Numerate persons like CKNW’s Jill Bennett and delightful ranter Bruce Allen have counted actual cyclists on the Burrard bike lane at any given time and haven’t reached two figures. Sun columnist Miro Cernetig checked usage of the $800,000 lane at Dunsmuir and Hornby, 10 to 11 a.m. on a Tuesday, and counted precisely 30 cyclists in that hour.

Brainy and usually astute former councillor Peter Ladner, who Robertson unfortunately defeated in the last election, is with the mayor on this. In a Business in Vancouver column, Ladner advocates the public bike-sharing system used in several major cities. He sampled the Bixi version in Montreal. Loved it.

I’ve not seen it. But I say this authoritatively: Unless the bikes have quick adjustments (that are actually made) of seat and handlebars to accommodate the five-foot to the six-foot-six rider, I’d condemn the idea. A bicycle that doesn’t fit the rider is inefficient, uncomfortable and unsafe.

Ladner and other enthusiasts cite bicycle use in Europe (a 40-per-cent share of transportation in Copenhagen, he writes). This is grotesquely misleading. The bicycle in Amsterdam is an entirely different animal from the pseudo-racers on our streets, which I scorn as transportation vehicles.

Why? B.C. law requires a bell and a front light on all bicycles. Ha, ha. Based on more than casual eyeball evidence, I’d estimate that 1.44 per cent of bikes on our roads are street-legal. (Is Robertson’s? Is Ladner’s?) As for requirement to obey the same laws as motor traffic — more ha, ha.

You can find Dutch commuting-type bicycles in Vancouver, if you look really hard. Bring money: They’re around $1,300. They are massive, handsome, ponderously dignified and, of course, properly equipped.

Ours, overwhelmingly, aren’t. Most have no lights, bell or horn, fenders, chain guards (so much for cycling in office clothes, and don’t even think of leather dress shoes), and nothing so decadent as carriers, which explains all those riders with backpacks. That’s dangerous. Not much more than a toothbrush should be carried on a rider’s back. And the back-bending rams-horn handlebars can limit visibility.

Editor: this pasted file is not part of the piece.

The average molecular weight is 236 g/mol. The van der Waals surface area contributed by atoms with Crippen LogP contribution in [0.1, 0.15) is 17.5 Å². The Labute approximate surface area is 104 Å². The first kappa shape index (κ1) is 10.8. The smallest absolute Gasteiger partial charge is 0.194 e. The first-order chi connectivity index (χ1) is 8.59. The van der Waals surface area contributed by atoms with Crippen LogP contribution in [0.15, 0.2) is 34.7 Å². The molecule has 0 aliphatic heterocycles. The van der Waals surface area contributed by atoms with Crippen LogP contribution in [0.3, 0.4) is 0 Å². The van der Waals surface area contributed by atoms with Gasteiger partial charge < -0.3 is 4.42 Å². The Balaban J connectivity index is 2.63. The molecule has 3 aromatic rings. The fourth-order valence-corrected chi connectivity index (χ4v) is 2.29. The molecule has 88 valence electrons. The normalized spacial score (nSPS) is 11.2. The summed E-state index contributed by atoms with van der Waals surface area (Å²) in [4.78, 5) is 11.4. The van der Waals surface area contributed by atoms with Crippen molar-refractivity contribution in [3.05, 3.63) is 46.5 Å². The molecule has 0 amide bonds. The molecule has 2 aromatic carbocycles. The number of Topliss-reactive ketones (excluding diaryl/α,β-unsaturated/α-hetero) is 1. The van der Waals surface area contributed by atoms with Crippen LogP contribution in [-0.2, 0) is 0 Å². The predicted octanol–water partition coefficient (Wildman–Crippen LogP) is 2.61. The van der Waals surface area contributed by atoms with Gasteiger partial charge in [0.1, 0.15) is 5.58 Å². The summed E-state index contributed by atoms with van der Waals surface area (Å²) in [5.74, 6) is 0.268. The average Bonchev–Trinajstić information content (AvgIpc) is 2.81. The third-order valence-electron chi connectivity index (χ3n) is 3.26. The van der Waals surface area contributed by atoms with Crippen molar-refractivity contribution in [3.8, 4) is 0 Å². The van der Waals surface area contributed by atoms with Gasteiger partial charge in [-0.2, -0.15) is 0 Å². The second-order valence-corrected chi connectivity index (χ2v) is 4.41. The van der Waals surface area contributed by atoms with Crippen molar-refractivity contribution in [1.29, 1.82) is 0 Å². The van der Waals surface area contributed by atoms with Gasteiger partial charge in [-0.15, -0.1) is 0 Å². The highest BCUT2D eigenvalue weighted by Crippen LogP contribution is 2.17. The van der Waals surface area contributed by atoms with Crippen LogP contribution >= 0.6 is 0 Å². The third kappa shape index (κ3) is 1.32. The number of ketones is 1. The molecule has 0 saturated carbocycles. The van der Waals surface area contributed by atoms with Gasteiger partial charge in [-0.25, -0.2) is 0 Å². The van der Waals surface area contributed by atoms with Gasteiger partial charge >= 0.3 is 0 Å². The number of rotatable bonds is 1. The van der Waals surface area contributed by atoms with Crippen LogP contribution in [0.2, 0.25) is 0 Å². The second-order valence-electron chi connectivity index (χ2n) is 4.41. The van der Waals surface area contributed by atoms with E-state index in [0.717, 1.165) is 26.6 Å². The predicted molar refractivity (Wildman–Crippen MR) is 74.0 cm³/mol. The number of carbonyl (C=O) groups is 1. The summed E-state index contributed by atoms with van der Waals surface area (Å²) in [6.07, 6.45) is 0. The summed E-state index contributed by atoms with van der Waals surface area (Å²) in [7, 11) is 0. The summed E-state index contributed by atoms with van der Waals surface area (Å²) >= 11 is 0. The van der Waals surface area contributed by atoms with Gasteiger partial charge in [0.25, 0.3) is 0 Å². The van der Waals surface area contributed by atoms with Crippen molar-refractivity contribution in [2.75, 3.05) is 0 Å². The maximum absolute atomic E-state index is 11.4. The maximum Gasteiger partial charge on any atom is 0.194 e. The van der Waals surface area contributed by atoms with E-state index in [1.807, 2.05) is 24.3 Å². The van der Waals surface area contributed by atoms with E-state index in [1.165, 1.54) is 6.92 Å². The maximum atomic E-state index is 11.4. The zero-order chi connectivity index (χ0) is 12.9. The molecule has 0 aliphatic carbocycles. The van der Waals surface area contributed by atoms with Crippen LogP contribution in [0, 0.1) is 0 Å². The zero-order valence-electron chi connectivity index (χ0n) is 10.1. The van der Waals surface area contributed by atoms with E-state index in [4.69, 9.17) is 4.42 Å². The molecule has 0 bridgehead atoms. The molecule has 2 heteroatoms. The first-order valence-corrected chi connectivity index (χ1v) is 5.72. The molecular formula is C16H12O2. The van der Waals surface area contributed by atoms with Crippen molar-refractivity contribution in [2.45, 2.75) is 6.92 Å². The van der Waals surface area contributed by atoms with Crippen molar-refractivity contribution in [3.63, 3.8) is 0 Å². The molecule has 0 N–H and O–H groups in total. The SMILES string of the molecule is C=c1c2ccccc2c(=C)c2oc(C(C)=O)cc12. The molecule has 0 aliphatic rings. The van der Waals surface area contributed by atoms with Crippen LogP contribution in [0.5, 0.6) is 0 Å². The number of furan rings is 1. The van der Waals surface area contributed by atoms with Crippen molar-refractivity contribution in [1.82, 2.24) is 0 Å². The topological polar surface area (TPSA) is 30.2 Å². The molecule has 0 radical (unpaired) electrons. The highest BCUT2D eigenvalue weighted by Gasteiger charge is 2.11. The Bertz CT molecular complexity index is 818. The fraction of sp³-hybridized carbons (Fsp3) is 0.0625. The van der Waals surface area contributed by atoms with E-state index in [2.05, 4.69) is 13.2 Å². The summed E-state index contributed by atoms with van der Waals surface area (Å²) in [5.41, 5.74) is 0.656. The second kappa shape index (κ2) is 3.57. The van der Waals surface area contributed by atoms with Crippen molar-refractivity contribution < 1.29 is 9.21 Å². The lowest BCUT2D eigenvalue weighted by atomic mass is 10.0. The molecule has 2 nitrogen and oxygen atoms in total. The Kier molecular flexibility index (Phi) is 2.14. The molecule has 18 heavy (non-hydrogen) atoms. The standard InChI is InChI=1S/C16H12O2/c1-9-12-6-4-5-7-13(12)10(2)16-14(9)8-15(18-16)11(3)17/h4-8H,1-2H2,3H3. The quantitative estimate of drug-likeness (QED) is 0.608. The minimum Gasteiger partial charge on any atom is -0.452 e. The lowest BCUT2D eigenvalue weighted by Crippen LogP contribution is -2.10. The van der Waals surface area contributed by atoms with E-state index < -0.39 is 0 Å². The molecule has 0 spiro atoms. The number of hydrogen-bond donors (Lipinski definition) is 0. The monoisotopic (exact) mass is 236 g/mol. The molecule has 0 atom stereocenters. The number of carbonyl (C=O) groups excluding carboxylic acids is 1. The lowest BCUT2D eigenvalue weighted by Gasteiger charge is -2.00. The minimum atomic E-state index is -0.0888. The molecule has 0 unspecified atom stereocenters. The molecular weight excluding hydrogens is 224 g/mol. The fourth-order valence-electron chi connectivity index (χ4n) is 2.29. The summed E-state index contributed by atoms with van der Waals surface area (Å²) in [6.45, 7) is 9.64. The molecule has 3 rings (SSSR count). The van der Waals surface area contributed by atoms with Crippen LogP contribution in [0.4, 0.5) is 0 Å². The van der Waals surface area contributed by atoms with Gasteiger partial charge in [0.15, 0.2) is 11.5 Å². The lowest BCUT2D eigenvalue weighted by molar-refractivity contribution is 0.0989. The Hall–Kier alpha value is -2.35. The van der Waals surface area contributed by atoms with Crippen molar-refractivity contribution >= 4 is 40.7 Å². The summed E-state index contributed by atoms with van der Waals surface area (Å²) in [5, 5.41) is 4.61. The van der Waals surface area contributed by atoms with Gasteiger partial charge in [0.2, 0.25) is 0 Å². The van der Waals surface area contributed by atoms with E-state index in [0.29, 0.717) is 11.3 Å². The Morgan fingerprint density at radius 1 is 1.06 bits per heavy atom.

Obviously, serious cycling has a narrow appeal. It’s plain that many people are too young, too old, too frail, too fat, too lame or otherwise medically incapable of cycling. Then there’s the weather (if you wear glasses you’ll get a new respect for windshield wipers) and the incline you didn’t even notice when driving.

You’re left with little beyond the Robertson-Meggs-Ladner demographic: Upper-middle-class, well-educated, environmentally sensitive persons, mostly ideologically left, with offices where they can change and shower, and a moral smugness that runs right off the scale. But no hypocrites: Off-camera, on Sundays they cycle away from the old folks home with Granny tied to the handlebars, go to the theatre with their significant other on a bicycle built for two, and bring back family groceries in small, safe loads in their backpacks.

Yeah, right. If they were up-front they’d paste one of those bumper stickers on their backpacks, something like: “My other vehicle is a BMW.”

– – –

So a Squamish chief wants to change the name of Stanley Park to that of a Squamish village said to have once existed there.

Isn’t that the band that short months ago raised several electronic billboards, including near Lions Gate Bridge, ignoring all but unanimous community rage? They get the back of my hand.